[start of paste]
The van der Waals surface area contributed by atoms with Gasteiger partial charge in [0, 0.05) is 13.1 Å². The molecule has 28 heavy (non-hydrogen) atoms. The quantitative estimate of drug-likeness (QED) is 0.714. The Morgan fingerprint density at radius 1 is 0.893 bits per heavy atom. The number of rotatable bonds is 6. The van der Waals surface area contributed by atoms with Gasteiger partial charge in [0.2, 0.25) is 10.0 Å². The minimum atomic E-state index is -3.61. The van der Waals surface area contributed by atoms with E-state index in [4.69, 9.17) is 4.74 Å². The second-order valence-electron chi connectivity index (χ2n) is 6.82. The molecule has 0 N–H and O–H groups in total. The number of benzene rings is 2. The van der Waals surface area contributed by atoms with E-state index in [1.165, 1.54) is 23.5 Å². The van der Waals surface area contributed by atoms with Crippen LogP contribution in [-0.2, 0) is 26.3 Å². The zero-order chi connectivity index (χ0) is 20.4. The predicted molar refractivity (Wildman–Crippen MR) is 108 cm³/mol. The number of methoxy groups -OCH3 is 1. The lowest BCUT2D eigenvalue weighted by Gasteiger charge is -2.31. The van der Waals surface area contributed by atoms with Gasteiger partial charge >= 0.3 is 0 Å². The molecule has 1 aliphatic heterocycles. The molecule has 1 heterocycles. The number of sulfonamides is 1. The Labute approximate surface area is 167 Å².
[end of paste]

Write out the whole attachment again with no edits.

The van der Waals surface area contributed by atoms with Gasteiger partial charge in [0, 0.05) is 13.1 Å². The molecule has 28 heavy (non-hydrogen) atoms. The quantitative estimate of drug-likeness (QED) is 0.714. The Morgan fingerprint density at radius 1 is 0.893 bits per heavy atom. The number of rotatable bonds is 6. The van der Waals surface area contributed by atoms with Gasteiger partial charge in [0.2, 0.25) is 10.0 Å². The minimum atomic E-state index is -3.61. The van der Waals surface area contributed by atoms with E-state index in [4.69, 9.17) is 4.74 Å². The second-order valence-electron chi connectivity index (χ2n) is 6.82. The molecule has 0 N–H and O–H groups in total. The number of benzene rings is 2. The van der Waals surface area contributed by atoms with E-state index in [1.165, 1.54) is 23.5 Å². The van der Waals surface area contributed by atoms with Crippen LogP contribution in [-0.2, 0) is 26.3 Å². The zero-order chi connectivity index (χ0) is 20.4. The predicted molar refractivity (Wildman–Crippen MR) is 108 cm³/mol. The number of methoxy groups -OCH3 is 1. The lowest BCUT2D eigenvalue weighted by Gasteiger charge is -2.31. The van der Waals surface area contributed by atoms with Gasteiger partial charge >= 0.3 is 0 Å². The molecule has 1 aliphatic heterocycles. The molecule has 1 heterocycles. The number of sulfonamides is 1. The Labute approximate surface area is 167 Å².